First Baptist Church, Capitol Hill lays claim to the designation as the oldest continuously operating African American church in Tennessee because it traces its origin back to First Baptist Colored Mission which first met to hold prayer services in 1835. Up to that point Nashville’s black Baptists, both enslaved and free, worshipped at First Baptist Church which was founded in 1824 as the first Baptist Church in the city. In fact ten years after its founding, African Americans comprised half the congregation.
The following year, 1835, black congregants received permission to hold separate prayer services. In October 1847 black members of First Baptist were allowed to rent an old school building where they conducted services three Sundays each month.
In January 1848, First Colored Baptist Mission (FCBM) officially established separate services under the white assistant minister and assisted by three free black preachers, John Dodd, Henry Howard, and Nelson G. Merry. A former slave tutored by white ministers, Merry became the moderator for the Mission in 1853. On November 29 of that year he was ordained a minister in the Baptist Church.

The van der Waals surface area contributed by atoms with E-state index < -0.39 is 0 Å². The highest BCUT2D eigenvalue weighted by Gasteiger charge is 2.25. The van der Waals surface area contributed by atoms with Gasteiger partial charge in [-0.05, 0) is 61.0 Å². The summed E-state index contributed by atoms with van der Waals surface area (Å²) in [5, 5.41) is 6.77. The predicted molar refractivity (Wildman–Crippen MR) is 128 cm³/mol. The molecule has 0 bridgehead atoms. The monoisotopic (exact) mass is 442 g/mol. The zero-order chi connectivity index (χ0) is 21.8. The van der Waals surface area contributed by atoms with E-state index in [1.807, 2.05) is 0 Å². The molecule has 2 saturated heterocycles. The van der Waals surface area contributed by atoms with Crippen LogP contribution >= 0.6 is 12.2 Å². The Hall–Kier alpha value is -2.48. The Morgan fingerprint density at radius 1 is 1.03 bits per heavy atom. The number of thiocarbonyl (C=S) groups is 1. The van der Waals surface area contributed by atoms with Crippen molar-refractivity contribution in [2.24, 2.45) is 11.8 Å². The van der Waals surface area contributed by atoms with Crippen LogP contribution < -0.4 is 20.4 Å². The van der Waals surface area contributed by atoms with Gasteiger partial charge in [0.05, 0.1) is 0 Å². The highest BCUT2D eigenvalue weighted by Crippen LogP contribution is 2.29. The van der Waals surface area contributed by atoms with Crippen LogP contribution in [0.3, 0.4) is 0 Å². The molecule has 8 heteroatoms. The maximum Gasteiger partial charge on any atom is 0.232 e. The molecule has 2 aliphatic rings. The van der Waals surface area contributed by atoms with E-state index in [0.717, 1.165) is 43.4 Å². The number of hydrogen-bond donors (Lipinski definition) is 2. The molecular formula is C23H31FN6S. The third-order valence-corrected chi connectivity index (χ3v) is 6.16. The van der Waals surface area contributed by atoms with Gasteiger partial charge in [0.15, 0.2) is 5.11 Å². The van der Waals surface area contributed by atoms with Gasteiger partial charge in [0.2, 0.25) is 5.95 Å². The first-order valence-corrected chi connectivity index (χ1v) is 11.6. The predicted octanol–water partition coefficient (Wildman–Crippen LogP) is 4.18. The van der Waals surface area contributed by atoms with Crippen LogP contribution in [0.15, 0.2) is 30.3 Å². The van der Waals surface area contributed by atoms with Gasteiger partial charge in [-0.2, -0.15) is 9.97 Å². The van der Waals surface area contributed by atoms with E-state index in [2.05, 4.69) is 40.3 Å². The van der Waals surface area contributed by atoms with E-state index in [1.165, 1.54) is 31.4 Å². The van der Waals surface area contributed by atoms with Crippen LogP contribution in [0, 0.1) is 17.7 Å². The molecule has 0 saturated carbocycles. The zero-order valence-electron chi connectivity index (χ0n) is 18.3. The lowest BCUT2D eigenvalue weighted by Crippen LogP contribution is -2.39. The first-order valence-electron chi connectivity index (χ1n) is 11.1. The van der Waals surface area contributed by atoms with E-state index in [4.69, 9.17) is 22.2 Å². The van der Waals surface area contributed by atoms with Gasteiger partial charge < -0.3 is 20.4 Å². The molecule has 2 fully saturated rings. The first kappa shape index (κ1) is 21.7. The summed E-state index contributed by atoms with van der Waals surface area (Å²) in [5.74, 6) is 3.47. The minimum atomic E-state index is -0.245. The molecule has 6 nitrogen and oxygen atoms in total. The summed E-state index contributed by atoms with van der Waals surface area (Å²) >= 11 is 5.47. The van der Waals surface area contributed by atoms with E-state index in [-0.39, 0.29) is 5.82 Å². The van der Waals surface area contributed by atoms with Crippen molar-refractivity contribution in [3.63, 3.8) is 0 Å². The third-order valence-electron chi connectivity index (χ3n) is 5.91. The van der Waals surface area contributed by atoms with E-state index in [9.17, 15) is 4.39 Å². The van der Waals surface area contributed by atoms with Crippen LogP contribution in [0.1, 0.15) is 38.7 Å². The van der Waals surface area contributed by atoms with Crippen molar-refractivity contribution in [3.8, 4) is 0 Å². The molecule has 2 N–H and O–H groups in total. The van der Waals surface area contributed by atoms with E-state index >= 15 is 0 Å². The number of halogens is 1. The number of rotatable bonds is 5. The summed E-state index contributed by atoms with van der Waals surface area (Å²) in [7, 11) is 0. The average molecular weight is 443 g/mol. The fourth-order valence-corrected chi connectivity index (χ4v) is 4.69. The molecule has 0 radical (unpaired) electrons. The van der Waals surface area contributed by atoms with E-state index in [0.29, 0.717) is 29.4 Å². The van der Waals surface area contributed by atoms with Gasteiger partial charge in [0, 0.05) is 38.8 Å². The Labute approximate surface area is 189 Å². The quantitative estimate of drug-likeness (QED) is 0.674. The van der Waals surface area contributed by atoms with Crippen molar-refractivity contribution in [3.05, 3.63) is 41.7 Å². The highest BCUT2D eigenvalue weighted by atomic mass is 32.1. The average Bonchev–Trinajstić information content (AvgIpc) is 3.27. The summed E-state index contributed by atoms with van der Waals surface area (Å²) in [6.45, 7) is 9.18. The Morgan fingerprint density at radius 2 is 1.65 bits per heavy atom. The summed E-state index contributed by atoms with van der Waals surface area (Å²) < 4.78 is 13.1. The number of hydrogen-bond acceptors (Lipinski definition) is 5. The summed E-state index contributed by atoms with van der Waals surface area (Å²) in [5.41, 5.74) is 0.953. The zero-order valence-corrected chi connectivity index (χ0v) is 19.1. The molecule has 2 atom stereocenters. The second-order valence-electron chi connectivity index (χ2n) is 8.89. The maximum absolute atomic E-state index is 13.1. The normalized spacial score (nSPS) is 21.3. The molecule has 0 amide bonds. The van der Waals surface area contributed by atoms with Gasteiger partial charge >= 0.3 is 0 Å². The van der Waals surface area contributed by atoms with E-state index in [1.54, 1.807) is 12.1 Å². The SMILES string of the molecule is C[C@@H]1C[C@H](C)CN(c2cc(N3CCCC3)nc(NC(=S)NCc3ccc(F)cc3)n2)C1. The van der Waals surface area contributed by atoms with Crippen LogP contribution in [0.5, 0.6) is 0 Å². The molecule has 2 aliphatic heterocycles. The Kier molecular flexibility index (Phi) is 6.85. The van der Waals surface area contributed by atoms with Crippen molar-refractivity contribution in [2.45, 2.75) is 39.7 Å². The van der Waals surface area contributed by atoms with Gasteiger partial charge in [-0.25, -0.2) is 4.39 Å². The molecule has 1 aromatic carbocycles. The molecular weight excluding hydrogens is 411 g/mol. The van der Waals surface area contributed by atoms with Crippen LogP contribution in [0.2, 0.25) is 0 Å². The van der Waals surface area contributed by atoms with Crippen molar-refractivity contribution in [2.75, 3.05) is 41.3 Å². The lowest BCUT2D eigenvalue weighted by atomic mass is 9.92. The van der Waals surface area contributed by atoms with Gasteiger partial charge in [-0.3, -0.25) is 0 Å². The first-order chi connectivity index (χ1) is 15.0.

By 1856 the Mission had over 200 congregants. It continued to grow until the Union Army occupied Nashville on February 25, 1862 and imprisoned Merry for preaching sedition against the United States government. Merry was eventually released and on January 1, 1863 church members celebrated the Emancipation Proclamation. As the Civil War came to an end, Mission members petitioned First Baptist Church to become an independent church under the name First Colored Baptist Church, Nashville, Tennessee.
On August 13, 1865 First Colored Baptist Church (FCBC) obtained its independence from First Baptist Church. By this point the new church had 500 members. Nelson G. Merry continued to lead the new church and in fact remained its pastor until his death in 1884.
By 1872, the church with over 3,000 members, built its first edifice on Spruce Street and adopted the name Spruce